The Government will this week decide on maize imports, with the available stocks expected to be depleted by the end of next month, causing jitters among stakeholders.
The Chief Administrative Secretary in the Ministry of Agriculture Andrew Tuimur says agencies will deliberate on the number of bags to be imported and the time of shipping to avoid last-minute rush.
Millers and a policy think-tank have warned it takes at least 45 days for grain to be shipped into the country and that delaying the decision would affect the whole process.
“We are making a decision this week on imports. We want to get it right this time around in terms of the number of bags that are required,” said Dr Tuimur.
Timothy Njagi, a research fellow at Egerton University’s Tegemeo Institute of Agriculture says the Government should move with speed to allow imports because of the lag time between making orders and arrival.
“There is a lag time of about two months and this means that if the process starts late, the grain will not serve its intended need,” said Dr Njagi.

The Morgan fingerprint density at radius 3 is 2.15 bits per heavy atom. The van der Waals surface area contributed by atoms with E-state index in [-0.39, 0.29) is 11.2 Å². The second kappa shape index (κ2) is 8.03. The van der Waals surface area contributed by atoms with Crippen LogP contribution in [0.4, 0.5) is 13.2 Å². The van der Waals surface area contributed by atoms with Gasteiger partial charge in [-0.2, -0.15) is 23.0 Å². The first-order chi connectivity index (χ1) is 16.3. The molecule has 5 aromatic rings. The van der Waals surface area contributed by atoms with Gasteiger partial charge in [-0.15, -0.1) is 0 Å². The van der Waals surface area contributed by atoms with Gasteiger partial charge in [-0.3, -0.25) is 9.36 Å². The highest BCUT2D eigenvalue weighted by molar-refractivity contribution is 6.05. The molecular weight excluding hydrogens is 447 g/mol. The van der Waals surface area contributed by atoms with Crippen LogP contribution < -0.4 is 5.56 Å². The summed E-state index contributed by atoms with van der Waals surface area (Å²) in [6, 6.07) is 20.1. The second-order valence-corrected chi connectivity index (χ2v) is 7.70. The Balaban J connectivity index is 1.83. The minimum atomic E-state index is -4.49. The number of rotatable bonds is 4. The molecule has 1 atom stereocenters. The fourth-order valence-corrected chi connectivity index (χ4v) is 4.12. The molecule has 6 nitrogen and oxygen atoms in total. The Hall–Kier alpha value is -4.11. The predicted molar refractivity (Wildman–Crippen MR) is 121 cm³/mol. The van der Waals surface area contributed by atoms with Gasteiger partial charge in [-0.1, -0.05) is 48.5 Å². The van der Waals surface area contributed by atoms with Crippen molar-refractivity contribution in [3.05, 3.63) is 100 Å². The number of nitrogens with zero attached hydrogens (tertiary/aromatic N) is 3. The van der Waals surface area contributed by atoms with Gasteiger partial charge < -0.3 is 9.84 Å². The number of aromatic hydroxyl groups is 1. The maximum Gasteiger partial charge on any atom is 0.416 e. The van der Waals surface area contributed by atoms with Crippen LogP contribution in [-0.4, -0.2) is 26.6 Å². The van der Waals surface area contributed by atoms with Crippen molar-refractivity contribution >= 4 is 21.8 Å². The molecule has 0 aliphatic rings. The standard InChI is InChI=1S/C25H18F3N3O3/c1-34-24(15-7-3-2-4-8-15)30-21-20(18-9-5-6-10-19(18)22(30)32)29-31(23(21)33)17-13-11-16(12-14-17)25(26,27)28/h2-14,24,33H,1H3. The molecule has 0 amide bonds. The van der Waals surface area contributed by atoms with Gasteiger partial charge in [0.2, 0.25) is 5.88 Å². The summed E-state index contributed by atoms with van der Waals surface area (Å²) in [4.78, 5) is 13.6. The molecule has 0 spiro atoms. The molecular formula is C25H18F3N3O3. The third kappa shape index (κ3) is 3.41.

Eastern Africa Grain Council executive director Gerald Masila warned last week that the import process should start immediately given that the grain in the region won’t be enough to last beyond July.
“Even with the stocks available, imports are inevitable and the process of shipping in the grain has to start on time to avoid last-minute rush,” he said.
Like in 2017, Kenya is expected to import maize from Mexico, which is the closest country with white non-GMO maize.
The Government in April said there were about 12 million bags of maize in the country that was expected to be depleted by June.
Kenya consumes about four million bags of maize every month, a jump from the previous three million bags.
The country, which is a member of the East African Community customs union, has to negotiate with other states in order to get approval for the removal of Common External Tariff of 50 per cent charged on imports coming in from outside the region.